It helped that the press, made by Chandler & Price, came from the factory managed by my grandfather and owned by my aunt. There was, obviously, a family discount.

The C&P press lived in the basement, and helped finance my earliest investments in the stock market... mostly penny stocks on the Toronto Exchange, where I opened a broker account in 1958
The printing Press was made by a company, founded over 60 years before, by my Great Uncle.  Click on the picture for a description of the printing press company. 
I went into the QSL card business. Over several years, the card enterprise formed the basis for savings and investments that would help finance my first radio station.
Hundreds of stations bought cards to answer the reports from distant listeners that were still received in large quantities back in the 50's and 60's. I was ready and willing to serve this need with stock cards at a good price: $6.00 for 100 cards, two colors, postpaid.

For some full-size examples of the cards, click on the graphic to the right and a PDF will pop up.
When I was 9, I became fascinated by the stock market. I bought Barron's every saturday and also read the WSJ and had an account and traded on the Toronto exchange, where $20 could often buy 500 shares of something like Ajax Petroleum.
Here is a Standard and Poor's sheet on Storer Broadcasting from 1959. This was the investment that got me interested in radio when I decided to visit one of the Storer stations. Click on the copy for more of the report as well as ones for CBS and Metropolitan Broadcasting (later Metromedia).

Click on the sheet to view a readable S&P report on Storer.

To see S&P repots on Metromedia, CBS and others, click here.
High School.
I attended Hawken School in Lyndhurst, OH, from 1st to 9th grade. I was part of the first class to open the High school (or "preparatory school" as they preferred) and went through 10th and part of 11th grade there

View of main building at Hawken School

The printing experience led to a fling with print journalism. Fortunately, it was short-lived, and consisted only working on a high school newspaper.

In my sophomore year, I founded our school paper.  I could only do this because the school had no paper. So, I founded it "because I could." Click on the graphic above to see several of the first editions of the school paper.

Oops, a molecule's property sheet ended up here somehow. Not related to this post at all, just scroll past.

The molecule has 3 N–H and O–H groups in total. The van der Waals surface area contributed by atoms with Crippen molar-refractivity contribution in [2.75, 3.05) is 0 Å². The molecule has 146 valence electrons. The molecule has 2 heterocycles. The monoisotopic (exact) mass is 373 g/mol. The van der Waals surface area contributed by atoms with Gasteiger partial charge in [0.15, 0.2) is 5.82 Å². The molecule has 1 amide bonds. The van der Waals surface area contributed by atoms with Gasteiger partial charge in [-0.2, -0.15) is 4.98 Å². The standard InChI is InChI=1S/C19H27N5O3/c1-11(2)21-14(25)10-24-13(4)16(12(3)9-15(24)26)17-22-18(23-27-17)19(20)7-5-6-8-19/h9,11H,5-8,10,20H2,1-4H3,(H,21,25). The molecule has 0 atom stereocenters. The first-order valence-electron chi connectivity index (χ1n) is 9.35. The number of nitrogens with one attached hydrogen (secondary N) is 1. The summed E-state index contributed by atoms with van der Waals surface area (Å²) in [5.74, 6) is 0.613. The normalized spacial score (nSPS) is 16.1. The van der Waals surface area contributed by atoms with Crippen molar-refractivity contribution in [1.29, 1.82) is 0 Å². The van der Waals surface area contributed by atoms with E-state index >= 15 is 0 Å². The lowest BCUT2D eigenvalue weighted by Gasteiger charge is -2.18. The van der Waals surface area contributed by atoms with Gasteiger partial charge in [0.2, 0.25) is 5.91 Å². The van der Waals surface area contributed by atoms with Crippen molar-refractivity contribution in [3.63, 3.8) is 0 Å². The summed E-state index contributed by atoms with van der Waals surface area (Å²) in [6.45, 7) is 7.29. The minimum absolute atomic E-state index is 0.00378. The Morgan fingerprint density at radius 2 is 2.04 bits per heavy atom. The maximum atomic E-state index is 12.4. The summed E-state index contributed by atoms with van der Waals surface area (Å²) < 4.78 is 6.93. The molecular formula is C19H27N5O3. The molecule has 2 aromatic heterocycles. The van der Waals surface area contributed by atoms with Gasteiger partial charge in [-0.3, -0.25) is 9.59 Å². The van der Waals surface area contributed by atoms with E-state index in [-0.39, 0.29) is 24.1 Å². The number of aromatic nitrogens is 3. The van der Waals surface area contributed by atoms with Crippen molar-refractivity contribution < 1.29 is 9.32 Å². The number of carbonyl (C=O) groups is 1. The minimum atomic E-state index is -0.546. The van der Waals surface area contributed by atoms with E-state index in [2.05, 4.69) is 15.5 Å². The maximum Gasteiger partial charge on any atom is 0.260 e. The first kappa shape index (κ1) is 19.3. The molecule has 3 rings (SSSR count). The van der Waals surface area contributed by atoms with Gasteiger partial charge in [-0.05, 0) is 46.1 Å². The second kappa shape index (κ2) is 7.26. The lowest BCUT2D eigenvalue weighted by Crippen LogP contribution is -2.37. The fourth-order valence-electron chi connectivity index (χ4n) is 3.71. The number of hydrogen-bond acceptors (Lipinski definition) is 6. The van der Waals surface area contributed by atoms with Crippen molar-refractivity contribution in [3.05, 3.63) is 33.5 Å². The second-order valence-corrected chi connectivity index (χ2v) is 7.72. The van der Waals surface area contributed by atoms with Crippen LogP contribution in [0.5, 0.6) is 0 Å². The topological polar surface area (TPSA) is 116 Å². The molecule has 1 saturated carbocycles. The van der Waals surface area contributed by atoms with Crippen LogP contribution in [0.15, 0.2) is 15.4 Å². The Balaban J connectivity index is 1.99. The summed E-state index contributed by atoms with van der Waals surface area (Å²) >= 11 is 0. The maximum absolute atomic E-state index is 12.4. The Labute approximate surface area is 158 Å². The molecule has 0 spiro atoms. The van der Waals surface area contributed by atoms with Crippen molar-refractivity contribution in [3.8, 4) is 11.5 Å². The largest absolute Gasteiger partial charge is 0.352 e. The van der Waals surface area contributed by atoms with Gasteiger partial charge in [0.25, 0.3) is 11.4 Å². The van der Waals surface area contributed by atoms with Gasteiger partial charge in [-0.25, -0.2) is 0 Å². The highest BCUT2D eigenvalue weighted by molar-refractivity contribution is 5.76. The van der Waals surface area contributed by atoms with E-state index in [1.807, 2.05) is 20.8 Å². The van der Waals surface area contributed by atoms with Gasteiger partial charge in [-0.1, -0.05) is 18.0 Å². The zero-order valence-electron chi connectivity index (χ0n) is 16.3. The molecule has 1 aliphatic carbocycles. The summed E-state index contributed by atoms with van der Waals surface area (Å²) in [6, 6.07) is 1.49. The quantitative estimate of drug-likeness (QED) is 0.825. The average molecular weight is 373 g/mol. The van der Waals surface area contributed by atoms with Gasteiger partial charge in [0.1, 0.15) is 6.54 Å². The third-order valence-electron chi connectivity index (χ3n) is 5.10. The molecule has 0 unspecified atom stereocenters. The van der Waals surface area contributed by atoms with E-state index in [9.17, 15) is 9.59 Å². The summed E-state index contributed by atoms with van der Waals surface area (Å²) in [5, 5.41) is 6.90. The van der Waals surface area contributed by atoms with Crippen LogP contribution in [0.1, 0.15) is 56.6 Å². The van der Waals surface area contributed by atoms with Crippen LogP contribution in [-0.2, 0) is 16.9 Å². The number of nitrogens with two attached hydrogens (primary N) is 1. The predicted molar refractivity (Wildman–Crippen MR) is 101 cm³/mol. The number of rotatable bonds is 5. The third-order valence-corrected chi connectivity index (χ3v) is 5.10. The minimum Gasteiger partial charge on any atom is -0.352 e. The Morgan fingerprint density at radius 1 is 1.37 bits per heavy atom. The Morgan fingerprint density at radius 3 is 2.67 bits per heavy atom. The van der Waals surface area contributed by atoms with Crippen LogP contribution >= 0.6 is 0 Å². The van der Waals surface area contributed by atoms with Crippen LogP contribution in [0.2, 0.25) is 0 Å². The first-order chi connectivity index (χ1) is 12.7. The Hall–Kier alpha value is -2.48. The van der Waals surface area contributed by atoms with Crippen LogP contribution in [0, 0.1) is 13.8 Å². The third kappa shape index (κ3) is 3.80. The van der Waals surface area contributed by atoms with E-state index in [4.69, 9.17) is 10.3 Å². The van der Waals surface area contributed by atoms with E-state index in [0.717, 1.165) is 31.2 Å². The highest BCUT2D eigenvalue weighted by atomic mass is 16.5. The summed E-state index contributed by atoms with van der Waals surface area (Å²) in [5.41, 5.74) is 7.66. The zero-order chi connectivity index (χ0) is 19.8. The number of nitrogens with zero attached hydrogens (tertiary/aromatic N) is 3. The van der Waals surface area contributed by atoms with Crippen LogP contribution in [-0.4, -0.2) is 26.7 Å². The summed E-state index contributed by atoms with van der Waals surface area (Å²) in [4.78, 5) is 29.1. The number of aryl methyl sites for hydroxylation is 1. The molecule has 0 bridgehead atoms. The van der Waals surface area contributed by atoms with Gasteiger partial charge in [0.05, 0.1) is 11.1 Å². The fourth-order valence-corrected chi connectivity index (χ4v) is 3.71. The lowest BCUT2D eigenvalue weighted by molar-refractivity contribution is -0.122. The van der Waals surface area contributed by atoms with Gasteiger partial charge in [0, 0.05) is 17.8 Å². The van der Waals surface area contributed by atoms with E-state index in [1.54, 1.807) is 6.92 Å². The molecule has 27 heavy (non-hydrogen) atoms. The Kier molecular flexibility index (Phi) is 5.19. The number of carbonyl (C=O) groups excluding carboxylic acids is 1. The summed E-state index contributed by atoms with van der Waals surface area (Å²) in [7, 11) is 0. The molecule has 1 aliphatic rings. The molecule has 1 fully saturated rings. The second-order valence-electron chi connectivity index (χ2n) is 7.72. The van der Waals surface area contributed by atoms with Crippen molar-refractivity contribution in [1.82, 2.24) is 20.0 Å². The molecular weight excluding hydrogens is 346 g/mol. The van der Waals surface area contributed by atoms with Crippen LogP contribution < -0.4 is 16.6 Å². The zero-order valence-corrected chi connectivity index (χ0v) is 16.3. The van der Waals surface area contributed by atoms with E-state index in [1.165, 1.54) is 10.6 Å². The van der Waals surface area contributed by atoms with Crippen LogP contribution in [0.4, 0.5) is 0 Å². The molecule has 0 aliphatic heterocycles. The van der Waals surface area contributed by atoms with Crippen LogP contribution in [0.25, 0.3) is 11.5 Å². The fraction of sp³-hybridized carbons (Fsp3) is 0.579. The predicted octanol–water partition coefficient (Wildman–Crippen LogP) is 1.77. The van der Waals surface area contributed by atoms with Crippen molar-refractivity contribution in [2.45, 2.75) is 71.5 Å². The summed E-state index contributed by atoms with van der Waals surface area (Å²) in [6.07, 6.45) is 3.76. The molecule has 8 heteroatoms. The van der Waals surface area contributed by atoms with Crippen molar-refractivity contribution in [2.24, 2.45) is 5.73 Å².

The paper at "rival" University School reported on the new Hawken newspaper.

The name, "The Affirmative No," of course, was a comment on the ambiguous nature of bureaucratic institutions everywhere. The circulation was about 200, but the Alumni Association found it a marvelous fund raiser as long as we did not say anything particularly nasty.
Here is the masthead from year two of the paper. Year one was done with a spirit duplicator, and they are faded.

My first ad sale... a cold call!

  This Coca-Cola ad, a full page at that, was the first advertising I ever sold. It would not be the last.

I cold-called the bottler, near downtown Cleveland, and walked out with a contract.

Nobody had bothered to tell me that cold calling was hard and frightening.
Journalism for Dummies... summer classes at MSU.

Click on this graphic to see the
curriculum of the course
A summer was spent at the college-level journalism seminars of Michigan State University, where students preparing to work at college newspapers from around the country took courses and produced a newspaper. I was an editorial writer for the paper,  and earned my attractive certificate.
Click on the graphic to see a larger version
I spent one semester at Cleveland Heights High School before moving to Ecuador in early 1964. Here is one view of "Heights High" which was conveniently located across the street from WJMO & WCUY where I had been working part-time since 1959.